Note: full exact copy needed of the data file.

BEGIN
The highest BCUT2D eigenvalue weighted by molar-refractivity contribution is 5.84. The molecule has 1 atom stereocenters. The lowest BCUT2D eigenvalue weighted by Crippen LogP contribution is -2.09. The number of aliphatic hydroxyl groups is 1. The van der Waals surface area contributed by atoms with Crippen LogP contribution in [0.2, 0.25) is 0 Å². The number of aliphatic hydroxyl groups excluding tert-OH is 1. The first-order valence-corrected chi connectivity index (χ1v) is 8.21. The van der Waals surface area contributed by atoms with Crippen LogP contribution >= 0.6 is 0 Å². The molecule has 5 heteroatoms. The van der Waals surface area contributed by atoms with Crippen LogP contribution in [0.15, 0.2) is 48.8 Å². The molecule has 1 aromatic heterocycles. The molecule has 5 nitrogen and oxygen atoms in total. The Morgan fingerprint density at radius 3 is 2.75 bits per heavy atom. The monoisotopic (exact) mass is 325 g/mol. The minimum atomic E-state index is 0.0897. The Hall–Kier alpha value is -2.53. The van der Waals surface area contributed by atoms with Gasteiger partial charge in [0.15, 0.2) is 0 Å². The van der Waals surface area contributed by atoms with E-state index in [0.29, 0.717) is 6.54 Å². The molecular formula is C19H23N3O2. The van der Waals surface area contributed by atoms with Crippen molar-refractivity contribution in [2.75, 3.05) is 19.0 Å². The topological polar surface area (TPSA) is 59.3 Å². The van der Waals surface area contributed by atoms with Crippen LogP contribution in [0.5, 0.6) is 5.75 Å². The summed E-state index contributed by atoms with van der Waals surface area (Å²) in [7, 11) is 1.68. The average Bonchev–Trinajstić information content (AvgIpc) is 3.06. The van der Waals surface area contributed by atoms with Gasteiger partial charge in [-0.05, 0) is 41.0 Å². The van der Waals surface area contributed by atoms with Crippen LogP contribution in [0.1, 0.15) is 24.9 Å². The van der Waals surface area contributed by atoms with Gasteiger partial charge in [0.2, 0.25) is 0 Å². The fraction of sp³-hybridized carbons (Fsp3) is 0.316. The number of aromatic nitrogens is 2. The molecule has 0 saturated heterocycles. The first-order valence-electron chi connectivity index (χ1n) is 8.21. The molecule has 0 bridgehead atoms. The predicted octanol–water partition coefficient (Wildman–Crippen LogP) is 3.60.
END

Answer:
The highest BCUT2D eigenvalue weighted by molar-refractivity contribution is 5.84. The molecule has 1 atom stereocenters. The lowest BCUT2D eigenvalue weighted by Crippen LogP contribution is -2.09. The number of aliphatic hydroxyl groups is 1. The van der Waals surface area contributed by atoms with Crippen LogP contribution in [0.2, 0.25) is 0 Å². The number of aliphatic hydroxyl groups excluding tert-OH is 1. The first-order valence-corrected chi connectivity index (χ1v) is 8.21. The van der Waals surface area contributed by atoms with Crippen LogP contribution >= 0.6 is 0 Å². The molecule has 5 heteroatoms. The van der Waals surface area contributed by atoms with Crippen LogP contribution in [0.15, 0.2) is 48.8 Å². The molecule has 1 aromatic heterocycles. The molecule has 5 nitrogen and oxygen atoms in total. The Morgan fingerprint density at radius 3 is 2.75 bits per heavy atom. The monoisotopic (exact) mass is 325 g/mol. The minimum atomic E-state index is 0.0897. The Hall–Kier alpha value is -2.53. The van der Waals surface area contributed by atoms with Gasteiger partial charge in [0.15, 0.2) is 0 Å². The van der Waals surface area contributed by atoms with E-state index in [0.29, 0.717) is 6.54 Å². The molecular formula is C19H23N3O2. The van der Waals surface area contributed by atoms with Crippen molar-refractivity contribution in [2.75, 3.05) is 19.0 Å². The topological polar surface area (TPSA) is 59.3 Å². The van der Waals surface area contributed by atoms with Crippen LogP contribution in [0.5, 0.6) is 5.75 Å². The summed E-state index contributed by atoms with van der Waals surface area (Å²) in [7, 11) is 1.68. The average Bonchev–Trinajstić information content (AvgIpc) is 3.06. The van der Waals surface area contributed by atoms with Gasteiger partial charge in [-0.05, 0) is 41.0 Å². The van der Waals surface area contributed by atoms with Crippen LogP contribution in [0.1, 0.15) is 24.9 Å². The van der Waals surface area contributed by atoms with Gasteiger partial charge in [0.2, 0.25) is 0 Å². The fraction of sp³-hybridized carbons (Fsp3) is 0.316. The number of aromatic nitrogens is 2. The molecule has 0 saturated heterocycles. The first-order valence-electron chi connectivity index (χ1n) is 8.21. The molecule has 0 bridgehead atoms. The predicted octanol–water partition coefficient (Wildman–Crippen LogP) is 3.60.